At the competition, the children participated by age group. There were many children, and it seemed that they were all accompanied by their parents and/or music teachers, except for ours. Yet we had the largest cheering section, with most of the volunteer group and staff from the center. And, incredibly, some of our kids won, including Rosa, and a little boy named Pedro who was one of the restaurant singers.
As Rosa practiced, I had begun to catch some of the words of her song, and realized it was about the times of violence. One line talked about blood running from 5 corners in the streets of a village not far away.When the children in her category performed, they all sang in the same stylized, over dramatic manner that Rosa did, and I realized that this was the traditional style of this ballad type song.
The volunteers later went on a field trip to several towns, including the one Rosa had sung about. Knowing of my interest, our guide took us to the five corners, an actual place, not just a poetic image. It was peaceful, with a nice plaza and several teenagers riding skateboards. How hard to imagine the massacres that had occurred there. Later we drove over a bridge, and our guide told us of mass murders at the river just a decade earlier.
The horror of the violence was that the common people were caught between the terrorists and the military police who were determined to wipe the terrorists out. Many were killed, and many disappeared.I heard several stories from people in town who remembered rampages of either terrorists or military or both, and people being shot or taken away. There is a small museum in Ayacucho dedicated to the memory of those who died. There is a group of mostly women, mothers and wives, like in several other Latin American countries, who continue to push for information about the fate of their loved ones. There was a woman who spearheaded the movement. She was now quite elderly. I spoke to a man at the museum, who told me the woman would be there shortly, and then introduced me to her when she arrived. She was quiet but intense, and seemed to draw other people to her. I felt privileged to meet her. A few weeks later, when I was in Lima with Loring and the kids, there was an exhibit about the years of terrorism at a museum. There, I saw references to, and then photos of, the woman I'd met, and her missing son.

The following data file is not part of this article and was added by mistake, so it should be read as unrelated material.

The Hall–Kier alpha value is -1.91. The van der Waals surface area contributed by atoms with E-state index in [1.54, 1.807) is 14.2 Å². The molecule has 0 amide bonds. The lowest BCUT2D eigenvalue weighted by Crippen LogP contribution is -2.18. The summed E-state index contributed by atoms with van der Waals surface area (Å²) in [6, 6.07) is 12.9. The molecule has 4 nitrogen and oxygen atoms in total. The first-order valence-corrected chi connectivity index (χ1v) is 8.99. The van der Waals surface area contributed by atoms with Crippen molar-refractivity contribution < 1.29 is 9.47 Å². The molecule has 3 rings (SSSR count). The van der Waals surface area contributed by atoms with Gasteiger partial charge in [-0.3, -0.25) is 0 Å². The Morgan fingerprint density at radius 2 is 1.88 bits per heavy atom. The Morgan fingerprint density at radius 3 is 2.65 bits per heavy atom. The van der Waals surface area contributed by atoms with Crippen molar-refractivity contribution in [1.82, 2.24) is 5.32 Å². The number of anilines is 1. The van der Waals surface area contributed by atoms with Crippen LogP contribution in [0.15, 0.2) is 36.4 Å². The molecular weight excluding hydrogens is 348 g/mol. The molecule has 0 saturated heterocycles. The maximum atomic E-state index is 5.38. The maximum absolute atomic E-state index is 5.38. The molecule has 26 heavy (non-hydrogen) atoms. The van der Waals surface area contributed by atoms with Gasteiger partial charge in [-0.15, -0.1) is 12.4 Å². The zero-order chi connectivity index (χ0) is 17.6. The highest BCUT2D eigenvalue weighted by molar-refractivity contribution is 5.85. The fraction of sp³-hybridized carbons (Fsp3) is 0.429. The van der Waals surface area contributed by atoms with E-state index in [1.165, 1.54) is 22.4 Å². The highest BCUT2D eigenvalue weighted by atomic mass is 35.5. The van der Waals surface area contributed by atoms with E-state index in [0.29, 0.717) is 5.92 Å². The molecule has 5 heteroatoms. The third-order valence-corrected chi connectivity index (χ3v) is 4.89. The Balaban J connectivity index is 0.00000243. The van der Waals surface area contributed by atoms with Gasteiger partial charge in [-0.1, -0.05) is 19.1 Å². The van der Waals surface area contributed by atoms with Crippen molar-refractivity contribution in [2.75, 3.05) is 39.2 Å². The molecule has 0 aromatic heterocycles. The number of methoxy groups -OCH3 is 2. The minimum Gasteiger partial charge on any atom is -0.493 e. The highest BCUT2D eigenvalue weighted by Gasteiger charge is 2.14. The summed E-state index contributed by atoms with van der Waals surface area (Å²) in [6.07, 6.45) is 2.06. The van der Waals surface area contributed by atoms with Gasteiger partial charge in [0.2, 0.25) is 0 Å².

The man I'd met at the museum was a retable maker. Retablos are boxes, sometimes small, sometimes quite large, that are made out of a potato dough whch is painted. They contain a scene, or sometimes several scenes, that are sometimes religious, sometimes secular. Many depict harvest scenes, or sometimes shops like a hatmaker's, for instance. I had discovered them years before in the Lima crafts markets and purchased several then. I'd also met a master retablo maker, Nicario Jimenez, who had a studio in his house in Lima. He made the most incredible retablos, including some that depicted scenes of violence, with bloody details, helicopters hovering overhead, etc. All made out of potato dough. I had hoped to visit him this trip in Lima, but discovered that he had moved to Miami. He'd also been "discovered" and now sold his retablos for large amounts of money, which I'm sure he deserves, but means I couldn't afford them anymore anyway. So I will just treasure the few small ones I have.